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With Indian marriage expenses becoming astronomical, the Kerala women’s commission suggests that its time to set a cap on expenses. Agree/Disagree?
The members of the women’s commission in Kerala recently proposed to the Government that it introduce a cap on the amount spent during weddings. The Kerala Government swiftly rejected the proposal citing that the commission should instead focus on spreading awareness on the issue of people spending huge amounts of money on weddings.
The commission had proposed that a limit of 80 grams of gold and limits on other expenses be set for weddings such as a cap of Rs. 10,000 for the bride’s dress and Rs 5000 for the groom’s dress.
The popular joke about a wedding in Kerala is that if you blink you might miss the entire ritual…
Kerala weddings might be the simplest weddings in terms of rituals and functions as compared to the rest of India. The popular joke about a wedding in Kerala is that if you blink you might miss the entire ritual, save for two aspects which is the copious amounts of gold that a bride might wear in Kerala and the number of guests at the wedding, which is upwards of 1000 people.
According to Reuters, Kerala uses up 400 grams of gold per wedding which is almost half a kilo – not too much of an issue if we were talking about potatoes.
The rest of India is not behind in terms of wedding expenses. Some sources peg the average amount spent per wedding in India at Rs.19 lakhs and the upper middle class and the rich spend anything upwards of Rs 5.5 Crores. The average numbers in India are harder to predict owing to the different states, classes and religions in India.
Weddings seem to be the biggest party for the rest of the world too with the US spending an average of $29,000 (Rs 18.5 lakhs) according theknot.com and Indian Americans spending anywhere upwards of $65,000 (Rs 41.5 lakhs) for a wedding in the US according to fortune.com. The UK seems to be spending slightly lesser with an average of 18,000 pounds (Rs 17.9 lakhs) according to the telegraph. Almost everywhere, people feel that wedding expenses have spiraled out of control.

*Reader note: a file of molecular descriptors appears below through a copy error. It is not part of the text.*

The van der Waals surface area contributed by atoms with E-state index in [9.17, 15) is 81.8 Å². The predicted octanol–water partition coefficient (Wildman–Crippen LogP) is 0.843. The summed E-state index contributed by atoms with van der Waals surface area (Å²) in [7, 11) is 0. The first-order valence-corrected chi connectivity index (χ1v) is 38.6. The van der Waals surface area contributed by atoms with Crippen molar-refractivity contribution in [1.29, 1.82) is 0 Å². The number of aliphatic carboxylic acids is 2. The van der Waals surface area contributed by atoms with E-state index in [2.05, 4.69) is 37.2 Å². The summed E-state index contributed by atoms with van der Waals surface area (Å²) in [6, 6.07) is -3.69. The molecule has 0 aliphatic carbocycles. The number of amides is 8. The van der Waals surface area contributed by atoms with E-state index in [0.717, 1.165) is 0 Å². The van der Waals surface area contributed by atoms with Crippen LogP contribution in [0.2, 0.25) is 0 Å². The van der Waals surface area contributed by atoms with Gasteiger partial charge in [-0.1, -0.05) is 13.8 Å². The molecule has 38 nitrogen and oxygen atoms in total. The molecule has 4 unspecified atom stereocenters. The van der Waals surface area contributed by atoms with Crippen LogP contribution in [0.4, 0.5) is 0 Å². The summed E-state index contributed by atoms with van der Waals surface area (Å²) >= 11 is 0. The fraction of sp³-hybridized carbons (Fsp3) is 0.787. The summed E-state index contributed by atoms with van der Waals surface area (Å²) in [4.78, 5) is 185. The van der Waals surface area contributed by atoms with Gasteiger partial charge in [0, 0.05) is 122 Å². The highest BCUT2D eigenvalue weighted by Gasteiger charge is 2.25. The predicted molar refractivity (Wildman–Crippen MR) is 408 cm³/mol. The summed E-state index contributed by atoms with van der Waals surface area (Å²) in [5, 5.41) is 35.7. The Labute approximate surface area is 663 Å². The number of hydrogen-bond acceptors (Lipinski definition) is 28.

Families seem to take loans, mortgage houses and some even go bankrupt in trying to pay off loans taken for the wedding and this seems to be the trend in most parts of the world. In India, there is the added menace of dowry leaving the groom’s side richer and in effect making daughters seem like liabilities. Would setting a cap on expenses allowed for a wedding be a welcome change or can this change come into effect only by awareness and changing mind-sets? If such a cap is set for weddings it would mean a big loss for businesses such as caterers, bands, DJs, and photographers that thrive on the wedding business, out of which gold is the biggest player in Kerala.
The wedding industry is an estimated $4-$5 billion business and is growing at a healthy 25-30%.
While individuals are willing to pay through their nose for a wedding, the wedding industry in India is booming – it is an estimated $4-$5 billion business and is growing at a healthy 25-30%. That is natural, with weddings becoming larger and more ridiculous by the day with each person trying to beat his neighbour in showing off their wealth and at times debt.
Everyone loves a party and weddings are great for family and friends to come and celebrate a couple but when the celebrations start costing as much as someone’s house or honour, that’s when problems arise. Reality shows like Band Baja Baraat even suggest plastic surgery and procedure like lip enhancement for the bride without batting an eyelid. We have seen it all from grooms arriving on horses to helicopters and brides wearing everything except the kitchen sink in gold.
Indian Wedding Image via Shutterstock
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